Movie reviews - 2004-09-09

  • 2004-09-09
This week - The Terminal- Catwoman- Zatoichi

The Terminal

Director: Steven Spielberg

Just before Viktor Navorski (Tom Hanks) arrives at Kennedy Airport, New York, his home country of Krakozhia ceases to exist when rebels overthrow the government. His passport is now worthless, and he can neither go back nor enter the U.S.A. This forces him to make a home in the no-man's-land of the airport. "The Terminal" is Steven Spielberg at his most sentimental, and caught up in all the soppiness, he becomes unfocused. His usually deft touch has crumbled with this movie. The narrative suffers from some considerable gaps and most of the characters are more like caricatures. The story itself is romantic, and the message is life affirming - "The Terminal" might have been these things too, if it didn't so dramatically overstep the boundary between heart-gripping and mushy gush. I ¾

Julie Vinten

"The Terminal" finds Tom Hanks in Oscar-quality form as he and Steven Spielberg work together for the third time. The California-born Hanks has never been better, nor for that matter has Spielberg's directing. Who would have thought that the story of a man trapped in an airport terminal could be so fresh and completely engrossing. As astounding as it may sound, the plot is based on the real-life case of an Iranian refugee who found himself stuck at Paris' Charles de Gaulle Airport in 1988. While Viktor Navorski's (Hanks) East European country is caught up in a revolution, he becomes a non-entity without a passport. He adapts, learns English and survives. An excellent supporting cast, which includes Catherine Zeta-Jones and Diego Luna, offers stylish entertainment for the entire family. IIII

Laimons Juris G


Director: Pitof

Halle Berry might look sexy in a leather suit, but a few scrumptious purrs can't save this atrocity of a movie. When timid graphic designer Patience (Halle Berry) is murdered, she gets resurrected by an Egyptian cat, making her the vengeful Catwoman. This movie packs some utterly ludicrous scriptwriting together with painfully bad acting, show-off cinematography and miserable editing. This is a farce more than anything else, and it's funny in all the wrong places. The special effects are so embarrassingly lousy, it's almost impossible to comprehend that they were made in the post "Spider-man" and "Lord of the Rings" era. It's a sad thing when a perfectly good concept is killed off in such a brutal manner, but it's a fact: "Catwoman" belongs in the litter box. ½

Julie Vinten

How did the lusciously talented Halle Berry and Sharon Stone wind up in this absolutely awful catastrophe? Practically all of the reviews for "Catwoman" are unanimous in condemning it. This reviewer wholeheartedly agrees for the most part. However, award-winning Berry rises above the inane bullshit to deliver an over-the-top camp performance. Crawling on all fours, the actress stretches her thespian skills to the limit. She is utterly gorgeous as the camera feasts on her extraordinary beauty. The camera loves her as it loved Garbo. Forget about the embarrassing so-called script, which bears no sane resemblance to Bob Kane's original cartoon creation. Berry claws her way out of this purrfectly detestable mess with flying colors. She proves herself worthy of more respectable parts than this smelly box of kitty litter. III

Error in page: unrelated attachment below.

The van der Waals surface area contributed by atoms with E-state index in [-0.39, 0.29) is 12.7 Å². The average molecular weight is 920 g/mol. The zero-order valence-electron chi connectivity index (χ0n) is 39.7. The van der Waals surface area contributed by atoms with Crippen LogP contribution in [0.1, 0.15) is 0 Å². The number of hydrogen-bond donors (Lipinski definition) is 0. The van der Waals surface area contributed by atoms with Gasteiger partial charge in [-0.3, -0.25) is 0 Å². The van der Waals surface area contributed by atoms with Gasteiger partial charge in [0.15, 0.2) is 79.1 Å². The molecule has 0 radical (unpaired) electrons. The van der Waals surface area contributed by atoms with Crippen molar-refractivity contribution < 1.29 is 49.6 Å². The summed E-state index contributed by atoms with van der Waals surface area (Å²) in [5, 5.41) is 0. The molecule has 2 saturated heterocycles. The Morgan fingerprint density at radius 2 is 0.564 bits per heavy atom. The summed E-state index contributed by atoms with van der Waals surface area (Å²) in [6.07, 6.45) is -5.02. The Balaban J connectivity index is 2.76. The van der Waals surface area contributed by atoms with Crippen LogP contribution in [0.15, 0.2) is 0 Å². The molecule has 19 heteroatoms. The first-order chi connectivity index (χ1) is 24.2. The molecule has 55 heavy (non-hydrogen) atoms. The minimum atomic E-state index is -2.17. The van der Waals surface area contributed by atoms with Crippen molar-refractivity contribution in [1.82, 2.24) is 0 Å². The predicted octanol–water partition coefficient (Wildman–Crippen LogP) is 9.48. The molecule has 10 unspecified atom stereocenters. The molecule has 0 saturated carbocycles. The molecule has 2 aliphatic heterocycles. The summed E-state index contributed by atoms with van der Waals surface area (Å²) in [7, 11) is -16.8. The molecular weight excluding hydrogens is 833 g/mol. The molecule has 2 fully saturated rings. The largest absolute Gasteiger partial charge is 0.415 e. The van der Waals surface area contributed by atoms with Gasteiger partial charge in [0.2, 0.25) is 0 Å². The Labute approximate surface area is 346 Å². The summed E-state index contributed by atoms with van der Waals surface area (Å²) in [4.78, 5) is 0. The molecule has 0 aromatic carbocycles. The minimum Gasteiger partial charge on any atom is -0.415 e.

Laimons Juris G


Director: Takeshi Kitano

This is Takeshi Kitano's tribute to the character of Zatoichi, the blind swordsman, who featured in about 30 Japanese movies from the early 1960s to the late 1980s. It's also a very colorful and skillfully polished samurai movie. It tells the tale of the nomad Zatoichi who, in 19th century Japan, arrives at a mountain town run by the cruel gang-leader Ginzo. Though "Zatoichi" has its fair share of blood and guts, it's one of Takeshi Kitano's more accessible movies because it's light-spirited, humorous and ultimately just wants to entertain. Kitano also stars in the title role with his usual charisma. And as a director, Kitano has an absolutely unique style. In fact, nobody around makes movies quite like he does. And that's saying something. IIII

Julie Vinten

If you're an avid film fan then you won't want to let "Zatoichi" go by without a look. This movie is a good example of what inspires Quentin Tarantino. It's the story of the blind wandering masseur who is also an expert swordsman. There have been 30 films made about this odd hero. Based on the most popular 1960s TV program in Japan, cult-favorite Takeshi Kitano creates a small work of art. Kitano not only directed, he wrote the script and is the star of the show too. The weird tap-dancing finale will blow your mind sufficiently enough to put a permanent big smile on your face. As required of a samurai epic, it's gruesomely violent, but at the same moment it's bloody entertaining. It's as Japanese as sushi. IIIII

Laimons Juris G